The holiday season is the time for merry and celebration. It brings friends and family together with a bustling of activity all around. For the same reasons, the festive or holiday season is also a great time for speech and language stimulation for your child.
Whenever a SLP says ‘speech and language stimulation’, they mean – preparing your child for:
- Engaging in conversation
- An increase vocabulary
- Encourage use of longer sentences
- Enable them to use language for a range of social purposes
There are easy ways to achieve your goals. Read on for ideas
(*Remember- you are your child’s first and significant model. Put on your thinking hat to create. Make language learning fun!)
The celebration is definitely a great time to reinforce descriptive language for children. Use situations to discuss items concerning texture, shapes, colors, taste, and other features. This will help in understanding concepts and increase vocabulary. For example, if you are decorating the Christmas tree, describe the items you are putting on like ‘I am now putting up the red star’ or seek your child’s help like ‘can you bring me the big, green ball’.
In addition to describing, use the opportunity to introduce new vocabulary to the child. Expose them to the festival-related words, highlight them in your speech, have them repeat after you, and practice it in conversation. For example, say things like ‘I made Pongal today, do you want to taste it? tell me if it is sweet’. If your target word is ‘sweet’ and ‘taste’, repeatedly use it in your conversation. Say, ‘Now you tasted it. Is it sweet?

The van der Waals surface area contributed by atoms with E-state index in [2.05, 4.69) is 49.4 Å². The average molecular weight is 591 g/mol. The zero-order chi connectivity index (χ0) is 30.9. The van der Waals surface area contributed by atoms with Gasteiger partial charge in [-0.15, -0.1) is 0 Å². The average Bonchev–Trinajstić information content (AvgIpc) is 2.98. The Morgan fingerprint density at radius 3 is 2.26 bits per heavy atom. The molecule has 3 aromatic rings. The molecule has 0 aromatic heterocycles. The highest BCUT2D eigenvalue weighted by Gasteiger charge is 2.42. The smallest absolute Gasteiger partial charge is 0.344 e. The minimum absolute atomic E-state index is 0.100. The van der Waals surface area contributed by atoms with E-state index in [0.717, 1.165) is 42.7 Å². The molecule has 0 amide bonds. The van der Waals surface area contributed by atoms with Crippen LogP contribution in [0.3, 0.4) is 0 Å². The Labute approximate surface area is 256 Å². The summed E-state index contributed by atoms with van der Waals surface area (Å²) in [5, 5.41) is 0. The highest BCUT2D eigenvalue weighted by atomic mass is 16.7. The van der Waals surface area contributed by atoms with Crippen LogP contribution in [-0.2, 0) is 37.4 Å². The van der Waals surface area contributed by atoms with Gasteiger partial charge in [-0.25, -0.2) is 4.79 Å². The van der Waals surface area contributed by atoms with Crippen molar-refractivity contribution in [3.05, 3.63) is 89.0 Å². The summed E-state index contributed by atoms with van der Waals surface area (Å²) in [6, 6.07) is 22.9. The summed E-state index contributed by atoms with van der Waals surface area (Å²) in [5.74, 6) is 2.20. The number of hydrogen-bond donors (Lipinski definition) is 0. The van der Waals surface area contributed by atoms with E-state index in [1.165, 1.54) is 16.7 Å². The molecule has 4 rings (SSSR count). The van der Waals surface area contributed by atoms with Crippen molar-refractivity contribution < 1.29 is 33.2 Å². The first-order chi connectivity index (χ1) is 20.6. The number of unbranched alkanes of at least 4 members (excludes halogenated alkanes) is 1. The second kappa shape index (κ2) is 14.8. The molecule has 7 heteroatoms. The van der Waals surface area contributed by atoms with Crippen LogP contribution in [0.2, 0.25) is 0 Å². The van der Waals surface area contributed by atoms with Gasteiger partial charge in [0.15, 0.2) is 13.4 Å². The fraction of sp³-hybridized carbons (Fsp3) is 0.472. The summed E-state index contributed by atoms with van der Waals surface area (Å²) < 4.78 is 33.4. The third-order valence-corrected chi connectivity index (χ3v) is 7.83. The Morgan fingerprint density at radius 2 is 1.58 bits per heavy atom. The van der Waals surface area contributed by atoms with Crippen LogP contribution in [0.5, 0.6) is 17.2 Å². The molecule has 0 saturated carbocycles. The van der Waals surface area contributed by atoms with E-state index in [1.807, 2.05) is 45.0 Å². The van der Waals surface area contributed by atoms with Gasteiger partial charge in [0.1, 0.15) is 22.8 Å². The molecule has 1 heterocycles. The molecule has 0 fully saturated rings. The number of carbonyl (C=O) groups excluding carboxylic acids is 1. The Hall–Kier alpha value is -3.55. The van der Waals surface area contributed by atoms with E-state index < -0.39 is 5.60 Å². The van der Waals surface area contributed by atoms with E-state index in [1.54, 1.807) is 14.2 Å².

Following directions can be a rather complex task for children. It will require identification of words, comprehending the vocabulary, use of working memory, and applying adequate attention and focus. Hence, it is always better to begin with single-step instructions and then move on to multiple/ sequential steps. You can use activities like gift wrapping, following recipes, or decorating. If your child can follow simple single-step directions, you can advance to sequential steps, mixing up the steps (before-after directions: add the sugar to the milk after you bring it from the kitchen) and use of spatial directions (above, under, besides).
Group activities with games, book reading, opening gifts are easy activities to work on turn-taking. Explain to your child how the activity works, then take turns with your child in doing the task. For example, while opening gifts, you take the lead and then ask another adult to open theirs and then, ask your child to open his/hers. Establish that your child needs to wait for his/ her turn patiently.
Problem-solving is a skill that is essential for regular day-to-day activities. When a child encounters a social situation that he/she is facing for the first time, it requires them to process it to respond appropriately. For example, when the child meets a relative or friend for the first time, train them to think of the appropriate response.
Emotions and perspective taking
Festivals are the time when a lot of people come together. It would seem like an ideal time for teaching children about emotions. Your child will receive a live demonstration and he/she can be encouraged to think. For example, when you have to gift someone, encourage your child to think of what would make them happy, to think from their perspective, their need. Similarly, when you get a gift, speak about how and why it makes you happy.
These are a few things that you can try at home and at your own leisure. The best part is that you do not need additional materials or extra time to implement these. Do not hesitate to contact your SLP or any rehabilitation professional if you think you need help.
Also read ‘Parental Role in Language Development‘ for more insights.